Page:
A high school pitcher trains his butt off during the offseason but stops completely when the season actually begins. I see it all too often.
In my opinion, the in-season period is the most important time for athletes to listen to what their body is telling them. The long grind of a season takes its toll on pitchers differently. No two pitchers show the exact same response to stress. But no one's immune to that stress, and one common sign a pitcher may not be listening to his body is an in-season drop in velocity.
From a training standpoint, several steps can be taken to help combat this in-season dip in velocity and ensure you're bringing the heat every game. Here are some of the big factors that can cause a loss in velocity over the course of a season and what you can do to better combat the issue.
1. You're Losing Strength
Building your physical capacity in the offseason is paramount to optimize performance on the mound. On the other hand, in-season training to continue maintenance and development of those traits during your competitive season is equally, if not more, important.
However, many athletes fail to realize just how important in-season training truly is to sustain elite performance.
Medicine and Science in Sports and Exercise published a review of several studies on the subject that looked at rowers and power athletes. While general strength doesn't drop all that much if you go a month without a workout, specialized sport-specific muscle fibers start to change in as little as two weeks without a workout.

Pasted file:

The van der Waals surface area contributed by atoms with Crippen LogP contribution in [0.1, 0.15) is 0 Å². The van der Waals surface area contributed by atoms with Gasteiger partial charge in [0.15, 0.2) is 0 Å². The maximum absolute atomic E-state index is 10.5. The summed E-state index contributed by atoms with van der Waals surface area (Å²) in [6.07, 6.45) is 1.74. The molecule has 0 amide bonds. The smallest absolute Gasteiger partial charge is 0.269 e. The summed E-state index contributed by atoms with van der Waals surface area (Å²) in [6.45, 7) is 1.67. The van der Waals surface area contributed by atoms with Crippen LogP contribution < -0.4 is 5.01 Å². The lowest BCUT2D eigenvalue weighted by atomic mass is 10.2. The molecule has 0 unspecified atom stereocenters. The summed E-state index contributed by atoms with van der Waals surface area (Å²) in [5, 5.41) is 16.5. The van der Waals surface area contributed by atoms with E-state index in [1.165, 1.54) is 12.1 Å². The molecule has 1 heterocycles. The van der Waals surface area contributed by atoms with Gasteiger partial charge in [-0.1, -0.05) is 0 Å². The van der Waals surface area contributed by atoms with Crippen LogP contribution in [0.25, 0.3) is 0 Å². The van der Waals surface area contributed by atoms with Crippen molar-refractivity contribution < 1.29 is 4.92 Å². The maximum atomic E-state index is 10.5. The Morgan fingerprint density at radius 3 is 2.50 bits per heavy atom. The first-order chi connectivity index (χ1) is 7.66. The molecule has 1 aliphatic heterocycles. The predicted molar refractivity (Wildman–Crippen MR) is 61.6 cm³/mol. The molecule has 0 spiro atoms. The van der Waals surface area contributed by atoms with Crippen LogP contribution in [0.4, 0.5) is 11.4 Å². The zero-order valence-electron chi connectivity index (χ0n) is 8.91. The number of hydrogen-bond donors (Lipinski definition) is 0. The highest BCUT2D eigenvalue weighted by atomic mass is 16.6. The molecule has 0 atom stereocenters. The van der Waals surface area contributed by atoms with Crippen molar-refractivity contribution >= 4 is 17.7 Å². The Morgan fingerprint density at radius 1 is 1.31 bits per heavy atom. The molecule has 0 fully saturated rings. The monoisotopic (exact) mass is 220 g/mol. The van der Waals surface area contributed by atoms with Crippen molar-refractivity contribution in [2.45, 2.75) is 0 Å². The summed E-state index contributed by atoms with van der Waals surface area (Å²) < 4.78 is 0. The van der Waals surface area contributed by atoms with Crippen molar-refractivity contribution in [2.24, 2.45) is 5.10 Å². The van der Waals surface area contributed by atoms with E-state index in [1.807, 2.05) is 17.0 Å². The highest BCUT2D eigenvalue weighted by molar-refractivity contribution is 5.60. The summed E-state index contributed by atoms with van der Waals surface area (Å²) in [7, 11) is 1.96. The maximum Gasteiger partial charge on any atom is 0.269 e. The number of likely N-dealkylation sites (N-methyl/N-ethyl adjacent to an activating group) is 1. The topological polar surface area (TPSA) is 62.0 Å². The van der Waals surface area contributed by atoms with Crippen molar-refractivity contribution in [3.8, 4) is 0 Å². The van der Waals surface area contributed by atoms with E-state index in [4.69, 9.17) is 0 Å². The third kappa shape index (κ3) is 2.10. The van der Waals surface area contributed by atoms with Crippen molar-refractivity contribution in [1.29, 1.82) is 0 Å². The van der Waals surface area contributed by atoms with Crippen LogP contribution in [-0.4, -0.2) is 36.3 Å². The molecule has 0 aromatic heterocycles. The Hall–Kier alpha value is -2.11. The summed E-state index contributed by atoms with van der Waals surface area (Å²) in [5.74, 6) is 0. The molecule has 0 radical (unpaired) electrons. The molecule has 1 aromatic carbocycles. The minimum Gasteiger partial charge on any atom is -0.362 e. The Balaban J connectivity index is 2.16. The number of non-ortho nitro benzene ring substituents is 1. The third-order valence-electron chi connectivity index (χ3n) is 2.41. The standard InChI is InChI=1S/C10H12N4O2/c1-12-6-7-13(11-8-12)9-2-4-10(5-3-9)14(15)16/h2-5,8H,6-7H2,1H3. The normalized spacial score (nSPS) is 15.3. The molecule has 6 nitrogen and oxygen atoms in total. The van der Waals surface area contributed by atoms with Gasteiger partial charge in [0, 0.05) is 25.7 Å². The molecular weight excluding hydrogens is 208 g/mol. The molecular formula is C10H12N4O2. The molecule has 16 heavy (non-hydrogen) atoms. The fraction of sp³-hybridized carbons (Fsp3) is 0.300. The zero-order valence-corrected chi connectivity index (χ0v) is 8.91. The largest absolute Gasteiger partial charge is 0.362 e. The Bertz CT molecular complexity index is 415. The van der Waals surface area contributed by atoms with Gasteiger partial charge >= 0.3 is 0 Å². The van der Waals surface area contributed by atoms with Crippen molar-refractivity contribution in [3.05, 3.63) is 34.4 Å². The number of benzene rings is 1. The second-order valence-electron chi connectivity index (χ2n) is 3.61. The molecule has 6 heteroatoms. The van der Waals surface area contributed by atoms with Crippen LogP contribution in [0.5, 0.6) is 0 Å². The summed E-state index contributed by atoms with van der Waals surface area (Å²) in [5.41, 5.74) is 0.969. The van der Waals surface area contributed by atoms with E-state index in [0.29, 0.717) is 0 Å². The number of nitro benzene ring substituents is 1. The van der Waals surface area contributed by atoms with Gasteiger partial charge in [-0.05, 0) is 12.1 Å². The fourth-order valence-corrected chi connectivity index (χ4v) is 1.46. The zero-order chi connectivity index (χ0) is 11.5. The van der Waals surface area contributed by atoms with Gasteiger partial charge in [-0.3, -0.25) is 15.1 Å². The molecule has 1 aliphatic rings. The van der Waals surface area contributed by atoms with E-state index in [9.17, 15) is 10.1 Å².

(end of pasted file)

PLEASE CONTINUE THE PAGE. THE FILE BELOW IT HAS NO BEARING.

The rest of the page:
For pitchers, loss of stability (eccentric strength) in the lead leg at foot strike and power (concentric strength) in the back leg during the stride phase are two big areas you'll see suffer without sufficient in-season training. This can cause a pitcher to start missing up in the zone due to an inconsistent release point as well as experiencing a drop in velocity due to applying less force into the ground with their back leg (what I also call the "gas" leg).
I tell my guys all the time to try and get in at least 2-3 days of strength training per week. Volume wise, the heaviest day should come right after an appearance on the mound. This guarantees at least several days to get in some good quality strength training before they toe the rubber again. As for summer ball and relievers, if you toss three innings or more, you can hit a big lift the next day. This will go a long way in helping increase appetite and strength, keeping weight on, and managing that "controlled fall" I have referred to before.